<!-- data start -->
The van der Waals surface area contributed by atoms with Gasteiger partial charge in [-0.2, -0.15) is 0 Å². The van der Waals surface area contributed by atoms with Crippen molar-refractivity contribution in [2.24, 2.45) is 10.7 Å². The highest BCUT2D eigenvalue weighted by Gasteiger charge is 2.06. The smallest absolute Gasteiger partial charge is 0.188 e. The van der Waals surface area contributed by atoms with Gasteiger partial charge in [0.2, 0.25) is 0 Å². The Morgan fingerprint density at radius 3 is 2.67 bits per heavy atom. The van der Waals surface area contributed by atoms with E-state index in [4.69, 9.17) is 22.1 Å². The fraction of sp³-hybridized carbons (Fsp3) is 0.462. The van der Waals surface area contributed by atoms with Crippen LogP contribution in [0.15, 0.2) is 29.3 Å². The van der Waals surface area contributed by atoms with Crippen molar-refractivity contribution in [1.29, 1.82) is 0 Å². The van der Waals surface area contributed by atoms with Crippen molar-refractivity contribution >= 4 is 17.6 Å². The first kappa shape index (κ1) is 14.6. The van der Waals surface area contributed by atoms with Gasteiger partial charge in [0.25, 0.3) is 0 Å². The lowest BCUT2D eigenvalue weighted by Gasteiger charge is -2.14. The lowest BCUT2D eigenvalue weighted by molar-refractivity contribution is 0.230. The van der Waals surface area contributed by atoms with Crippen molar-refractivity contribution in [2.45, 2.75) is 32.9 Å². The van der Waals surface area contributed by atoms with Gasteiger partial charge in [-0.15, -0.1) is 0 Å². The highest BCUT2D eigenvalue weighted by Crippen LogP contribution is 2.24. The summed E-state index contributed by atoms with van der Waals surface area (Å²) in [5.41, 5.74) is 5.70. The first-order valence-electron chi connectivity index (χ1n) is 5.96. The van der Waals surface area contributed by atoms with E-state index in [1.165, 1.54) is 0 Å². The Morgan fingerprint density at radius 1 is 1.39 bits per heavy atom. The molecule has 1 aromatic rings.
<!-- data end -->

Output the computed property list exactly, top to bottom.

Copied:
The van der Waals surface area contributed by atoms with Gasteiger partial charge in [-0.2, -0.15) is 0 Å². The van der Waals surface area contributed by atoms with Crippen molar-refractivity contribution in [2.24, 2.45) is 10.7 Å². The highest BCUT2D eigenvalue weighted by Gasteiger charge is 2.06. The smallest absolute Gasteiger partial charge is 0.188 e. The van der Waals surface area contributed by atoms with Gasteiger partial charge in [0.2, 0.25) is 0 Å². The Morgan fingerprint density at radius 3 is 2.67 bits per heavy atom. The van der Waals surface area contributed by atoms with E-state index in [4.69, 9.17) is 22.1 Å². The fraction of sp³-hybridized carbons (Fsp3) is 0.462. The van der Waals surface area contributed by atoms with Crippen LogP contribution in [0.15, 0.2) is 29.3 Å². The van der Waals surface area contributed by atoms with Crippen molar-refractivity contribution in [1.29, 1.82) is 0 Å². The van der Waals surface area contributed by atoms with Crippen molar-refractivity contribution >= 4 is 17.6 Å². The first kappa shape index (κ1) is 14.6. The van der Waals surface area contributed by atoms with Gasteiger partial charge in [0.25, 0.3) is 0 Å². The lowest BCUT2D eigenvalue weighted by Gasteiger charge is -2.14. The lowest BCUT2D eigenvalue weighted by molar-refractivity contribution is 0.230. The van der Waals surface area contributed by atoms with Crippen molar-refractivity contribution in [2.45, 2.75) is 32.9 Å². The van der Waals surface area contributed by atoms with Gasteiger partial charge in [-0.15, -0.1) is 0 Å². The highest BCUT2D eigenvalue weighted by Crippen LogP contribution is 2.24. The summed E-state index contributed by atoms with van der Waals surface area (Å²) in [5.41, 5.74) is 5.70. The first-order valence-electron chi connectivity index (χ1n) is 5.96. The van der Waals surface area contributed by atoms with E-state index in [1.165, 1.54) is 0 Å². The Morgan fingerprint density at radius 1 is 1.39 bits per heavy atom. The molecule has 1 aromatic rings.